"It didn't help marketing at all," Professor Carroll says. "People left churches in droves when pastors or leaders in the congregation took a strong stand in favor of integration, [but] they did it anyway."

Today, he says, pastors who make marketing a top priority run the risk of fostering "a congregation that refuses to deal with issues of individual or social justice because it might offend someone."

"Go therefore ..."

Others, however, see marketing as a necessary part of Christ Jesus' great commission: "Go therefore and make disciples of all nations" (Matt. 28:19, New Revised Standard Version).

"Marketing and the church, they go hand in hand [because] we're called to bring our message to a community," says Kristal Dove, operations manager at Church Marketing Solutions. But she says not all church leaders should be involved.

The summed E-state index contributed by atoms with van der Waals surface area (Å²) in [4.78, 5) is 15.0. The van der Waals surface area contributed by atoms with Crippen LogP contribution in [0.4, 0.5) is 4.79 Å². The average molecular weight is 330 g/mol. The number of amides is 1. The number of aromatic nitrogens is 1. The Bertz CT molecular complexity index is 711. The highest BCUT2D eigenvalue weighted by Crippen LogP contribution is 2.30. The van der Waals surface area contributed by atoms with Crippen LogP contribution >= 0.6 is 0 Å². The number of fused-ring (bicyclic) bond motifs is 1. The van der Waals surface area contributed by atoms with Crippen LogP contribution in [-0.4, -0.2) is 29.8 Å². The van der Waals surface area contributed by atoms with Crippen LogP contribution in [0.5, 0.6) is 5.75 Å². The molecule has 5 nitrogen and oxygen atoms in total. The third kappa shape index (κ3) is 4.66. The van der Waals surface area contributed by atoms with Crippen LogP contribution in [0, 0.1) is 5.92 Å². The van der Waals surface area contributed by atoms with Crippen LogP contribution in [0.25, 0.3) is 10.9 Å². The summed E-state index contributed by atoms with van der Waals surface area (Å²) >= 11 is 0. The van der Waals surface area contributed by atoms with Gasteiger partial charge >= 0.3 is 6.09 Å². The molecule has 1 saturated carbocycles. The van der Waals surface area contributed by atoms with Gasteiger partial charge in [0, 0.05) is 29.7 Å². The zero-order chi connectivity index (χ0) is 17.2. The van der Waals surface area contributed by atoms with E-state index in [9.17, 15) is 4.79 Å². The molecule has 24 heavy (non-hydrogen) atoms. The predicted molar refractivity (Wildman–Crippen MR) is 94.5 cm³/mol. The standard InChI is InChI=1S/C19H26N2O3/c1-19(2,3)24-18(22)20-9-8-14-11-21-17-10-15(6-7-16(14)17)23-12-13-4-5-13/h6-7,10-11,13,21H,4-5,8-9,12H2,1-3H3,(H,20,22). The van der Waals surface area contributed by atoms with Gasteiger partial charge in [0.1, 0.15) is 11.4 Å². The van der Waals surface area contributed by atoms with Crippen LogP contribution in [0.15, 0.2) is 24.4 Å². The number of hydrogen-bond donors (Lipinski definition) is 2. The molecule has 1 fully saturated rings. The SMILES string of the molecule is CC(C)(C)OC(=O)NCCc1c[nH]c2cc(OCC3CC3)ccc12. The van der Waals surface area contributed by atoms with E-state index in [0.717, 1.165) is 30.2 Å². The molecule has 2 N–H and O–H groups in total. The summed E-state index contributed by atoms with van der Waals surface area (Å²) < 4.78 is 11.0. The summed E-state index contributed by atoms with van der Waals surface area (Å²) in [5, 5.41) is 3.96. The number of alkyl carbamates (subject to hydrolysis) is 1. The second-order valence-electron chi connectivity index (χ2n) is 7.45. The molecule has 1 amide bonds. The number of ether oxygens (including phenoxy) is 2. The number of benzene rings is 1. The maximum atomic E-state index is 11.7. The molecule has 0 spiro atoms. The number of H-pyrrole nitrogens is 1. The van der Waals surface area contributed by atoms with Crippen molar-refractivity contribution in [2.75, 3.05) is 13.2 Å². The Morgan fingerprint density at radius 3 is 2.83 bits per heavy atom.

"We basically make it so ministers can focus on people and not have to worry about this stuff," Ms. Dove says.

But in the opinion of Mr. London of Focus on the Family, any church leader's success depends at least in part on bringing the best of corporate-marketing tactics to bear on a righteous cause.

"Nearly every pastor is a salesman or a marketer of one kind or another because ... we have a philosophy to sell," he says. "The best marketers and best salesmen will have more converts, will have more people, will take in more money.... Evangelicals are marketers because they're really passionate about their product."

This puppy is getting tooooo spoiled!!!
Posted by Picasa

Sigh...What's new?

Aug. 21, 2005, 12:51AM

Violence on the rise in county on border
Kidnappings and home invasions linked to ransoms or drug disputes
Copyright 2005 Houston Chronicle Rio Grande Valley Bureau